If you’re renting an apartment and have recently reported a maintenance issue, you might be concerned that you’re about to get into trouble with your landlord if you have undisclosed pets. While you may have only recently welcomed a kitten, hamster, or small dog into your apartment, the idea of being kicked out by your landlord for concealing a pet is pretty intense. The question is, does maintenance report pets in apartments, and do they really care whether you’re breaking your lease agreement?
The quick answer is: Yes, if it’s required by the landlord. That said, it’s rare for maintenance workers to know the details of lease agreements. If pets are prohibited for everyone in a rental property, it’s possible that maintenance is aware of this and will report violations. If your pet is aggressive toward maintenance workers, expect to be reported.
Does Maintenance Care About Pets In Apartments?
If the maintenance team is also responsible for property management, they must report on any unauthorized pets in apartments. However, if maintenance is only responsible for carrying out repairs and fixing issues as they crop up, they may not even be aware that you’re breaking your lease agreement. The best thing to do is talk to the maintenance team to find out which applies to them. With this information, you’ll be able to plan your next move. Either declare the pet, ask a friend to look after it for a while, or in the worst-case scenario, get in touch with a lawyer who is experienced in landlord/tenant law.
Some states have laws in place to protect renters with pets. In these cases, leasing agents are required to allow renters with pets in apartments unless the pet is causing a disturbance or other issues for neighbors. The laws vary by state and local municipality, so it’s important that you check your state law before leasing an apartment if you have a pet.
Renting An Apartment With Undisclosed Pets
When renting an apartment, it’s important to read the lease agreement carefully before signing anything. This is especially true if you have a pet, as many agreements forbid tenants from having pets in the property. If you do have a pet and decide to rent an apartment that prohibits them anyway, you may be worried about what could happen if your landlord finds out that you haven’t disclosed that you have a pet. This also applies if you moved in without a pet, but after a couple of months, have acquired a new one. While it can be fairly easy to keep new pets in apartments hidden from landlords, if you have a maintenance issue, you may be worried about an upcoming visit or inspection. Should you come clean or try to keep your pet concealed?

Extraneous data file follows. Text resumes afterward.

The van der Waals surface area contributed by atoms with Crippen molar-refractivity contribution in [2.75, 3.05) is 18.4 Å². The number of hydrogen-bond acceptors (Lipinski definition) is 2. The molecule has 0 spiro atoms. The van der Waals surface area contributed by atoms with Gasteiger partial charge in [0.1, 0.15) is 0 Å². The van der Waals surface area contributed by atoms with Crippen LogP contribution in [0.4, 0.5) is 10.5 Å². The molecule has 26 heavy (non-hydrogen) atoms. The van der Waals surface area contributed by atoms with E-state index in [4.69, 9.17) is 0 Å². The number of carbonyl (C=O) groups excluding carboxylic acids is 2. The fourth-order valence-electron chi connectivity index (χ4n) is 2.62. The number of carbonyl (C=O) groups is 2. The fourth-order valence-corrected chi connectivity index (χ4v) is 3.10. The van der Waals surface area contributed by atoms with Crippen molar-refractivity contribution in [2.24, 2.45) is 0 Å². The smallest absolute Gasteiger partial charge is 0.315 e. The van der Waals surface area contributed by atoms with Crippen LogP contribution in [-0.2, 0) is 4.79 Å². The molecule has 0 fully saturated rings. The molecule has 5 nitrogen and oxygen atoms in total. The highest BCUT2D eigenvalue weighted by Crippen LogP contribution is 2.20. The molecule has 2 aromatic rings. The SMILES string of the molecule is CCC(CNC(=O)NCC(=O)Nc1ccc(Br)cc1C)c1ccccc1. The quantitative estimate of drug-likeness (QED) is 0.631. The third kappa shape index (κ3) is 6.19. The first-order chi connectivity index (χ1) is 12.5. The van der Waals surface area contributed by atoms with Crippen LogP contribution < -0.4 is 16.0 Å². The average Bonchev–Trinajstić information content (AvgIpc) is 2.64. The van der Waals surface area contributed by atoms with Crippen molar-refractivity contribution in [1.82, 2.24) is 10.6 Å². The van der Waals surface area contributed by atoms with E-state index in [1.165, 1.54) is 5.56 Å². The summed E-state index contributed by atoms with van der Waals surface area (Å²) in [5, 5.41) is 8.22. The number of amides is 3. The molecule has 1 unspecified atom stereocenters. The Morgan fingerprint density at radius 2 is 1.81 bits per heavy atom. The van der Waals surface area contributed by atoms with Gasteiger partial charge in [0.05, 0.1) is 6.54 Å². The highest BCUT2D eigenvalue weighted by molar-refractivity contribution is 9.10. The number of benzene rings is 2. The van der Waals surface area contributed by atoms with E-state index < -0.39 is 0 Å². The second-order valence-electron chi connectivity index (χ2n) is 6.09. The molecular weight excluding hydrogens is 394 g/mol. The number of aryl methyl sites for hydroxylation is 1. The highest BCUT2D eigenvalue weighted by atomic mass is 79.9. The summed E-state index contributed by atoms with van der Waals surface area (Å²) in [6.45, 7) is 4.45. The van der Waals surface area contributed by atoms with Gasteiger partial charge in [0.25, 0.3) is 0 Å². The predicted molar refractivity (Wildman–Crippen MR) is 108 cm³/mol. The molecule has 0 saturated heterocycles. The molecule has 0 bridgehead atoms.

What to Do if You’re Caught With An Unauthorized Pet
Suppose you undergo an annual inspection and maintenance reports that you have unauthorized pets in your apartment. To avoid being evicted, you could do the following;
- If your landlord allows pets but you haven’t disclosed your pets yet, state that the pet is a recent addition and you were about to declare it – and then do so immediately to avoid violating the terms of your rental agreement.
- Explain that you are only minding the pet for a friend or family member and then ask a loved one to take over the care of the pet for you.
- Register your pet as an emotional support animal.
- Offer to pay a one-time pet fee or pet deposit in order to allow the pet to live in your apartment.
- Ask whether you’d be able to pay slightly more each month to compensate for having a pet in your apartment, for example, paying pet rent.
- Or better yet, learn how to convince your landlord to allow pets.
In any event, it’s best not to try to conceal the presence of unauthorized or undisclosed pets in your apartment. Risking eviction is almost never worth it. If you can’t negotiate with your landlord to keep your unauthorized pet, and the suggestions above don’t help or don’t apply to your situation, consider trying to find a pet-friendly rental when your lease agreement expires.